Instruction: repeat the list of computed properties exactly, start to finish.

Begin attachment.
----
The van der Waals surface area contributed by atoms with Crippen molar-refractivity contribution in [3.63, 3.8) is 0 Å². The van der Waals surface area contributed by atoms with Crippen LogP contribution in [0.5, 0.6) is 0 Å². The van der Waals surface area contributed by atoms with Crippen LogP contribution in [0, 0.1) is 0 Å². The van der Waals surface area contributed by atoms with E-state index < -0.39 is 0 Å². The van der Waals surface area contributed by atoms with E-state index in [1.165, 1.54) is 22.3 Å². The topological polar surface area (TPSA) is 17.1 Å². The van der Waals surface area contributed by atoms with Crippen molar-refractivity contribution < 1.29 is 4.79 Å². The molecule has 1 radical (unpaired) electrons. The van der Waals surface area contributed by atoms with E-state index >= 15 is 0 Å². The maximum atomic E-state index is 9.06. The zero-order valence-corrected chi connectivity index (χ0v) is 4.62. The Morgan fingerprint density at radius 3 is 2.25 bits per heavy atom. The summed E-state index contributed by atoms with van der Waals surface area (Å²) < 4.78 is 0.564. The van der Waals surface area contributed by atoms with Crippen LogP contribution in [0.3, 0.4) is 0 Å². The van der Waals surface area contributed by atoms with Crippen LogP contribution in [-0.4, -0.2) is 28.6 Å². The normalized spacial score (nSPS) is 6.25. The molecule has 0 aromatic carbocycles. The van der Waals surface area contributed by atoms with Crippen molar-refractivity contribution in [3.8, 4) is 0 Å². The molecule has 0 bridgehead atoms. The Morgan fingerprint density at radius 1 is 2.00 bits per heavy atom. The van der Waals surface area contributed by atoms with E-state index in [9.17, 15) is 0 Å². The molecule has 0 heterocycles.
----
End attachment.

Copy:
The van der Waals surface area contributed by atoms with Crippen molar-refractivity contribution in [3.63, 3.8) is 0 Å². The van der Waals surface area contributed by atoms with Crippen LogP contribution in [0.5, 0.6) is 0 Å². The van der Waals surface area contributed by atoms with Crippen LogP contribution in [0, 0.1) is 0 Å². The van der Waals surface area contributed by atoms with E-state index < -0.39 is 0 Å². The van der Waals surface area contributed by atoms with E-state index in [1.165, 1.54) is 22.3 Å². The topological polar surface area (TPSA) is 17.1 Å². The van der Waals surface area contributed by atoms with Crippen molar-refractivity contribution < 1.29 is 4.79 Å². The molecule has 1 radical (unpaired) electrons. The van der Waals surface area contributed by atoms with E-state index >= 15 is 0 Å². The maximum atomic E-state index is 9.06. The zero-order valence-corrected chi connectivity index (χ0v) is 4.62. The Morgan fingerprint density at radius 3 is 2.25 bits per heavy atom. The summed E-state index contributed by atoms with van der Waals surface area (Å²) < 4.78 is 0.564. The van der Waals surface area contributed by atoms with Crippen LogP contribution in [0.3, 0.4) is 0 Å². The van der Waals surface area contributed by atoms with Crippen LogP contribution in [-0.4, -0.2) is 28.6 Å². The normalized spacial score (nSPS) is 6.25. The molecule has 0 aromatic carbocycles. The van der Waals surface area contributed by atoms with Crippen molar-refractivity contribution in [3.8, 4) is 0 Å². The molecule has 0 bridgehead atoms. The Morgan fingerprint density at radius 1 is 2.00 bits per heavy atom. The van der Waals surface area contributed by atoms with E-state index in [9.17, 15) is 0 Å². The molecule has 0 heterocycles.